Two years ago, Osaka police raided the tattoo parlors of Taiki Masuda and roughly 30 others, arresting many of the tattoo artists mid-way through their work. Authorities justified the sweep using a 2001 “medical practice notice,” which they argue criminalizes giving any tattoo without a medical license. The regulation was originally intended to ensure safety during cosmetic tattooing (such as procedures giving permanent eyebrows), but in a country with a deep-seated stigma against the practice, police have begun applying the law to tattoo artists, placing them in in ambiguous legal territory.
That could be changing. While many of the tattoo parlor operators caught in the 2015 sting operation paid their fines and illicitly continued their practice elsewhere, Masuda chose to defend himself and his shop before the Osaka District Courts.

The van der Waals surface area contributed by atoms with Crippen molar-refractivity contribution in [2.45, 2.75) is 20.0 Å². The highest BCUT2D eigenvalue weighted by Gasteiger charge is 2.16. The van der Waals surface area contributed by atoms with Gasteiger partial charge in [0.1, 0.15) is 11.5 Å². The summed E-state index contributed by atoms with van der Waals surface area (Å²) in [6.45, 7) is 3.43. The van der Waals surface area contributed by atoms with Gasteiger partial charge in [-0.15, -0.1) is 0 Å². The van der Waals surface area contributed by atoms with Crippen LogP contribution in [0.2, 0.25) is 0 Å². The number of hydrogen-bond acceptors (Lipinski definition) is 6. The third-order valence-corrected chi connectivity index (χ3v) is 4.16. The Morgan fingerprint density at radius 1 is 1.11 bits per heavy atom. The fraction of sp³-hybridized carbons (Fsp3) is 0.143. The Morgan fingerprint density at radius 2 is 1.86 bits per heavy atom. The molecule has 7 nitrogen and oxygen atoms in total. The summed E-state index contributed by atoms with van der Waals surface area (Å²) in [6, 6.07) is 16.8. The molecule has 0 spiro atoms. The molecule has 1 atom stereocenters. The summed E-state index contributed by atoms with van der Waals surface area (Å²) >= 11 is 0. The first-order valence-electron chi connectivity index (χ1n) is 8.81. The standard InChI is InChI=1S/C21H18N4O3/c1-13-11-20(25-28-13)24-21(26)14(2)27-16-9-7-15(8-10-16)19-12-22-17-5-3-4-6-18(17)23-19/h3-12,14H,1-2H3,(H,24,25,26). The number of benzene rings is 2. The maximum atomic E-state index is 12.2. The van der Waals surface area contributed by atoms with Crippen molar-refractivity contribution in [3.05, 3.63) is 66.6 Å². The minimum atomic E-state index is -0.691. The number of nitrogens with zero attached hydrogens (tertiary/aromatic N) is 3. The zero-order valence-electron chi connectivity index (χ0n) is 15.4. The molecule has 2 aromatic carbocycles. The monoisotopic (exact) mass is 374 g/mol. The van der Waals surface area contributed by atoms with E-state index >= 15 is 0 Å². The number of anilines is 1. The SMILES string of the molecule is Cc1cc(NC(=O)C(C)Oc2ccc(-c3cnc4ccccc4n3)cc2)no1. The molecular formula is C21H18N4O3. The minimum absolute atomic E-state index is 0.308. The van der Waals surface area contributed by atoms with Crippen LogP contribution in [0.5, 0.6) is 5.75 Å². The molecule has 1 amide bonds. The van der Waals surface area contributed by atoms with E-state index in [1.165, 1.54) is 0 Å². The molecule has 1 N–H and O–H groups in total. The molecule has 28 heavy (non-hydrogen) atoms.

The court’s ruling, slated for July, could explicitly confirm that the country’s “medical practice notice” applies to anyone giving a tattoo. Or it could vindicate Masuda, easing recent legal prohibitions around tattooing in Japan. A key question: Is the practice a medical procedure or art?
In the case’s first hearing on April 26th, prosecutors defending the regulations asserted a public health interest, stating that ink “has a risk of injuring the skin and causing bacterial infections and allergic reactions.” Masuda disagrees, saying that a properly trained tattoo artist following standard practices in a safe environment runs minimal chance of harming a client.